As a researcher, it seems to me that the sports nutrition industry has become obsessed with staying abreast of the latest research and innovations. Why is it that we seldom bother to venture back into the vast library of overlooked and abandoned literature that is collecting dust on the shelves – especially when there really are some lost gems out there just waiting to be re-discovered. Even though some of this research didn’t possess exactly what it takes to warrant further development at the time, upon re-visitation we might recognize potentials that could not have been previously imagined. Consider the following interesting examples:
Back in 1975, a group of researchers in Argentina wanted to examine the effects of the anti-anxiety drug Valium (diazepam) on testosterone levels. During this period, Valium use was at an all-time high and users often reported adverse effects on sexual function. Expecting to see a negative influence on testosterone levels, the researchers were quite surprised when examination of a group of men aged 35 to 55 who had been given 10-20mg of Valium daily for two weeks revealed a marked increase in plasma testosterone (average 52%). Interestingly, corticosteroid levels showed a slight decrease.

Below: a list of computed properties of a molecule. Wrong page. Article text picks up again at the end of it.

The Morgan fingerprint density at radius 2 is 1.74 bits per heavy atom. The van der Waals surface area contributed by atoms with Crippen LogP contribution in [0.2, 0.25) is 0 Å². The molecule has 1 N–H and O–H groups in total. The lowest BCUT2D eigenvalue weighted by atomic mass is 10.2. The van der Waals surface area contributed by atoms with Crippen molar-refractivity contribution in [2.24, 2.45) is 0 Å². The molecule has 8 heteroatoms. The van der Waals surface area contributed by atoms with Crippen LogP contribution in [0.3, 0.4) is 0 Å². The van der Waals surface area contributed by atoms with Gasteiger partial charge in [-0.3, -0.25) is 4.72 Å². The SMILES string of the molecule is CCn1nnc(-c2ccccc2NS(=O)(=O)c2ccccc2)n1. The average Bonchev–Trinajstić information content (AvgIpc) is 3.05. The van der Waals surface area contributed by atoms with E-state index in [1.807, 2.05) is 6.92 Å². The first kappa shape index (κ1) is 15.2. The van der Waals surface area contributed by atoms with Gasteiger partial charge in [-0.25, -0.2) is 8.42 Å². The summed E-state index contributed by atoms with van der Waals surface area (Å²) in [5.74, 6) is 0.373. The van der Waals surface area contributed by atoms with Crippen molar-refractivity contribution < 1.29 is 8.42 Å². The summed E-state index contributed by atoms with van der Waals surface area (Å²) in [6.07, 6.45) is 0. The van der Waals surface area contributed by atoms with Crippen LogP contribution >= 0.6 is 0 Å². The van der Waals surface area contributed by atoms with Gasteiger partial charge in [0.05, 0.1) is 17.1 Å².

At the time there was no explanation for this phenomenon. Only years later were scientists able to discover that drugs such as Valium, known categorically as benzodiazepines, had interesting actions beyond just those demonstrated in the brain.
Most drugs work by binding to specific receptors in the body. Benzodiazepines work by binding to central benzodiazepine receptors (CBRs) found in certain parts of the brain. Here they regulate the actions of the neurotransmitter GABA, thus imparting anti-anxiety and anti-convulsant effects.